While we are using Alfred Jahn’s name for the Centre, we also want to learn from the mistakes made by previous researchers to improve our own cooperation. Jahn left an amazing legacy but, while I never met him, I heard from his students that he was quite authoritarian. He was an old-school professor whose ego was very big. He was very confident because he had that wisdom, but somehow it suppressed his students and younger colleagues from developing following his death. We want to foster an atmosphere of trust and friendship with our colleagues. I think that’s what Arctic research teaches us – that we need to respect nature but also each other, particularly the weakest member of your group.

How will the new Cold Region Research Centre fit into Poland’s Arctic institutional map, given there are already numerous Polish institutions dealing with polar matters?

One initiative the Centre promises to deliver is ‘The Wrocław School of Frontier Research in Periglacial and Permafrost Environments’ (again, this is just a working title). We would like to meet every two or three years in a friendly atmosphere, maybe somewhere in the Karkonosze Mountains where we also carry out periglacial research. I’ve attended some wonderful meetings in Iceland, Britain and Norway where important professors met with students and early-career researchers. Without that big conference pressure, you can create an open discussion in beautiful, scenic landscapes. You can take inspiration from the nature surrounding you and just be honest with your thoughts about a research concept or present your idea for your PhD project. I realised that this is something that’s been missing. We no longer have such meetings in Poland, at least in our field. That’s our target – to be a driving force of organising such meetings. Through those meetings, we would like to create a larger group active in permafrost research.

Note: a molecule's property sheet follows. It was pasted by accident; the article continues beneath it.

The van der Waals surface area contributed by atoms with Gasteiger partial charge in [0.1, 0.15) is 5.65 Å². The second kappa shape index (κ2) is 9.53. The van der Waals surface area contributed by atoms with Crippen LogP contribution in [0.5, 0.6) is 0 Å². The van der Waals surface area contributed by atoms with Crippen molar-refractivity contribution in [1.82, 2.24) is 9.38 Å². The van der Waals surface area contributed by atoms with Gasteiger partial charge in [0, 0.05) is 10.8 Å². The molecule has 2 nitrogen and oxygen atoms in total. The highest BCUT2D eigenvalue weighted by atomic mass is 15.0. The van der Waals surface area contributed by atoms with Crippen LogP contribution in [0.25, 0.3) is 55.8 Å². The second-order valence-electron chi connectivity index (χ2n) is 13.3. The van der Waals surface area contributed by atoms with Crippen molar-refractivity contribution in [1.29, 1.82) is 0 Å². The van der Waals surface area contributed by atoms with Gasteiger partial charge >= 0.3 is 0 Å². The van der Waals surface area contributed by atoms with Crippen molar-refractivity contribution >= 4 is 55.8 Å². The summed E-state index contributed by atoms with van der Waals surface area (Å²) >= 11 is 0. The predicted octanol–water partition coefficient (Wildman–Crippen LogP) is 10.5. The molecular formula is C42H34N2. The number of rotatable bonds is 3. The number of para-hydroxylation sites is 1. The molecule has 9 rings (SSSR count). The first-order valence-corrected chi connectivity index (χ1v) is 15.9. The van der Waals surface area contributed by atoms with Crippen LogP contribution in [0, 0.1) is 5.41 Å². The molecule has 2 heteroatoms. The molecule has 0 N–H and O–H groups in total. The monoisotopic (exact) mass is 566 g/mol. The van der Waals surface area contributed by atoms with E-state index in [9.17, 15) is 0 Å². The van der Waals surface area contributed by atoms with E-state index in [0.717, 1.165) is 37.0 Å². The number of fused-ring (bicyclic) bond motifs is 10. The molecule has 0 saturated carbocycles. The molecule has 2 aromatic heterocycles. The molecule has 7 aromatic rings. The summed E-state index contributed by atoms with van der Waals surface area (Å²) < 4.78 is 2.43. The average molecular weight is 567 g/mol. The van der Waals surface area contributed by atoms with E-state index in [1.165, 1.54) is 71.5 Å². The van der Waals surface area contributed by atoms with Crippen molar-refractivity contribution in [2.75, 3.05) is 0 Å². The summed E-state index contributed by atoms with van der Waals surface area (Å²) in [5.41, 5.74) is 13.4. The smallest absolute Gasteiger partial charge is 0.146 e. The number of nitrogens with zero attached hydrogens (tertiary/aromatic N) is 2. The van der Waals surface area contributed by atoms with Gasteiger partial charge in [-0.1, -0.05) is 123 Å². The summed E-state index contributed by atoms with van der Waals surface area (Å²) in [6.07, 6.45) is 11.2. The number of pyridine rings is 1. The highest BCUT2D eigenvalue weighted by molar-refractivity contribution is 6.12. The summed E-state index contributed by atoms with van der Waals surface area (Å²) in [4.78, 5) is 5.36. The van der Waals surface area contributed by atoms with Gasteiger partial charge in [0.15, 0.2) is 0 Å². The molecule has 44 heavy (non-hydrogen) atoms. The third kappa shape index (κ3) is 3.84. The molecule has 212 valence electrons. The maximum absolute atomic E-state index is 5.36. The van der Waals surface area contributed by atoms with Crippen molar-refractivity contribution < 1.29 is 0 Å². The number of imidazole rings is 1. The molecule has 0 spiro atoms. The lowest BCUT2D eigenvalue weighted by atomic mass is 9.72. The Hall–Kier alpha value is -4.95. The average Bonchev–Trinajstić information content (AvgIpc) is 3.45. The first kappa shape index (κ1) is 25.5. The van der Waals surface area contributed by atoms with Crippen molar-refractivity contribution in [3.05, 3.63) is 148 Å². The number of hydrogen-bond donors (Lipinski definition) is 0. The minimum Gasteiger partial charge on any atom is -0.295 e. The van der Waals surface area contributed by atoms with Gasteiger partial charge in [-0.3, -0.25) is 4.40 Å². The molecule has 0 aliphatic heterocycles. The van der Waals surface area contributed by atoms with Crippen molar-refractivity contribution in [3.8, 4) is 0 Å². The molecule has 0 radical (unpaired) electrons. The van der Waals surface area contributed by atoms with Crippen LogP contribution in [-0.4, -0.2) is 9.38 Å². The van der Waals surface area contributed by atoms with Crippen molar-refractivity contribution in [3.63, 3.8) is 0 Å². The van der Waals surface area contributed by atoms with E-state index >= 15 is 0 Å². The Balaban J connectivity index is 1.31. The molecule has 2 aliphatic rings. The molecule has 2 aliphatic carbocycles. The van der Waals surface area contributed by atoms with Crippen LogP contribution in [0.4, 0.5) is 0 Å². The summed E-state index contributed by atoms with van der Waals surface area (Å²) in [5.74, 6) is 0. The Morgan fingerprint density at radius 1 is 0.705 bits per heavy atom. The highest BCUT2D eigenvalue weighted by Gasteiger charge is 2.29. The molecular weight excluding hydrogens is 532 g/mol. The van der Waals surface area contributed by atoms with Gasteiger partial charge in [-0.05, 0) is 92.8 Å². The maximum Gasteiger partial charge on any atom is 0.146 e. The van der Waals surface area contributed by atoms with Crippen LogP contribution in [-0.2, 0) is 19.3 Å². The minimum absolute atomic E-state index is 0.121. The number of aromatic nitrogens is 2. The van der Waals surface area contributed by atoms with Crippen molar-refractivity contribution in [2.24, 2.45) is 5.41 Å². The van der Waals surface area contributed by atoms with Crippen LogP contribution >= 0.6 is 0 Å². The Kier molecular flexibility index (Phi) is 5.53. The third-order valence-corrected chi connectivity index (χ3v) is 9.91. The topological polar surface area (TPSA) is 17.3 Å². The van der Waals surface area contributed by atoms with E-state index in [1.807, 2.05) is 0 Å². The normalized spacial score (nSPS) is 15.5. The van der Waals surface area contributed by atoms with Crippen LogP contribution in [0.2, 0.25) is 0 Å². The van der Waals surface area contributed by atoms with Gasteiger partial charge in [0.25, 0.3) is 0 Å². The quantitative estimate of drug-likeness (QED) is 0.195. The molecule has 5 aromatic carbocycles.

We have one big goal somewhere on the horizon, which is to propose Poland to be an organiser of the European Conference on Permafrost, which takes place every four years. The last meeting was in the Alps, organised by the French research community. Now we will have a conference in Spain. I believe it’s time that Poland returns to the game. The term ‘periglacial’ was actually developed by Walery von Łoziński, a Polish geologist working during the turn of the twentieth century. The most important journal in the scientific world focusing on periglacial research, Biuletyn Peryglacjalny, was also Polish. It was published in Łódź in German, English and French. It was a journal read and edited by big Polish researchers like Jahn, also shaping the careers of people like French, Allard, Tricart or Burn. Therefore, our future goal is to bring permafrost researchers from around the world to Poland, to show them that legacy. We really want to make use of the next five years – I think we will bid to host the Permafrost Conference in 2031. We have nine years to prove that periglacial and permafrost research in Poland is still active – that we actually have significant things to show the research community.